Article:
I have heard from a couple of different people who actually read that post. I'm honestly surprised that anybody reads my blog at all, so I'm stunned that two people read the post and felt moved to comment about it. Thank you to you both.

I don't share that story about how my dad passed away very often. I'm not sure I've told any of my friends the whole story; hell, I'm not even sure that I've really shared the whole thing with Alan. I've spent a lot of time since November 14th second-guessing my decision to leave it posted to my blog, especially since I'm so reluctant to tell people the story in person.

I guess I posted it because I really do have to work things out in text form. For some reason, I cannot process feelings or make certain obvious connections on the fly as events happen in my life. I literally have sit down and write out the situation in detail later, so that I can begin to figure out the feelings I was having (if any), and make the connections between events that should have been obvious at the start. In short: I have to write it down to organize it and figure out how I feel about it. Why? I have no idea. I joke that I'm not from this planet, but sometimes the joke feels a bit too close to the truth. It seems I'm really wired differently from most folks. (I am not sure if that's true, but since I never talk to people about these things, I guess I won't know whether it's common or not.)

Some of my weirdness has to come from my upbringing. My father was an abusive alcoholic whose addiction started shortly after I was born and spiraled out of control until he died in 1979. I'm sure he must have been bipolar, but of course, at that time there were no effective treatments for most mental illnesses, never mind addiction issues. And at that time, society itself thought very differently about things like addiction and  mental illness. When I was growing up in the 1960s and 1970s, it was tacitly understood by everybody that "Nice people never talk about these things openly in polite conversation. EVER."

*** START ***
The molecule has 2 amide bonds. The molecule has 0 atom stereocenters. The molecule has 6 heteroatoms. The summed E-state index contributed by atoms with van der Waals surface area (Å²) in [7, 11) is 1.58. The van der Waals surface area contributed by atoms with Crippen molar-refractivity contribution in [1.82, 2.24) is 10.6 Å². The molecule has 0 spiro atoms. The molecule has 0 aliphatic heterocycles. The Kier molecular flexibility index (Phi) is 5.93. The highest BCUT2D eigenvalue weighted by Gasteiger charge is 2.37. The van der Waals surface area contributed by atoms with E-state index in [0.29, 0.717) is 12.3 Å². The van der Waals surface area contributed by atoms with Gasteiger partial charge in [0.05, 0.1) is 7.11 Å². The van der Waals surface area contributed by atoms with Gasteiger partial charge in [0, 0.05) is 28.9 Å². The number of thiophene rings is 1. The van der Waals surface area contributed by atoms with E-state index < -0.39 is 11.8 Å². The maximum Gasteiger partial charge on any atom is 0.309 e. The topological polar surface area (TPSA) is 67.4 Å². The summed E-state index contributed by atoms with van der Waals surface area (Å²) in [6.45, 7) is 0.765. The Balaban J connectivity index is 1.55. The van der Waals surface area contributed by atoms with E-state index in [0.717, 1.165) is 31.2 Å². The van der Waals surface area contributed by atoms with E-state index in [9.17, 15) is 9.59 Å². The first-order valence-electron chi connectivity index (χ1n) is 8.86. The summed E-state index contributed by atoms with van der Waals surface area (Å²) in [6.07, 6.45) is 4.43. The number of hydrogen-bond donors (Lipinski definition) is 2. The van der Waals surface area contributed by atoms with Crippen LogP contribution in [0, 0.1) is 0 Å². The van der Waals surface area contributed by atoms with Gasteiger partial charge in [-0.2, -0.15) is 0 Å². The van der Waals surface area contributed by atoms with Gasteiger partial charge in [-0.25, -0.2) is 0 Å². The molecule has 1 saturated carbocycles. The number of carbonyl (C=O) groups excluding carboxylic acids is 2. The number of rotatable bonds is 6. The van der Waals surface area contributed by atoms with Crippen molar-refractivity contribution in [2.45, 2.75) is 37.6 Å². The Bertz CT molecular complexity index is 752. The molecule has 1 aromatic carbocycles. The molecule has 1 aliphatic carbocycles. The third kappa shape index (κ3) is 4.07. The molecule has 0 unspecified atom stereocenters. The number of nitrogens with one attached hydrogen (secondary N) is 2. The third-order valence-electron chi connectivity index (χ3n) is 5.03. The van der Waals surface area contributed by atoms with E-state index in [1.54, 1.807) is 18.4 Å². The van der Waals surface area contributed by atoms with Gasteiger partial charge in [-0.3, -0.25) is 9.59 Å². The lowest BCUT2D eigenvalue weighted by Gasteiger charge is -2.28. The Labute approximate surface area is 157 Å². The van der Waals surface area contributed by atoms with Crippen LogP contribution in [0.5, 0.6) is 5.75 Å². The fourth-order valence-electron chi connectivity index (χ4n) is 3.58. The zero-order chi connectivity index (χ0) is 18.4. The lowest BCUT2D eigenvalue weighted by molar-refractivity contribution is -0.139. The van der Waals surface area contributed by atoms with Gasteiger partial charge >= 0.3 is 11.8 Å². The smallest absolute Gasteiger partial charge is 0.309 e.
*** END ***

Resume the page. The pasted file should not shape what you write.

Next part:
Of course, such socially-enforced secrecy only led to isolation and desperation. Knowing the statistics as I do now, I realize that my family couldn't possibly have been the only one dealing with these issues, but I don't ever recall anyone else saying anything about having a crappy home situation of their own. I came to believe that we were the ONLY family wrestling with the horrible degenerating cycle that comes from the conflation of untreated alcoholism and mental illness. I thought my brother and I were the only kids who had to put on the brave face every morning and head out the door into the world while ignoring the despair and the rage and the frustration and the hurt and the abandonment; and who felt such anxiety about going home in the evening, wondering what the hell was going to happen tonight. It was like living in a war zone -- we never knew or where the bombs were going to explode, what would trip my dad's temper or my mom's rage, or what would happen next. In that sort of environment, it's best NOT to feel anything. It's the only way to cope.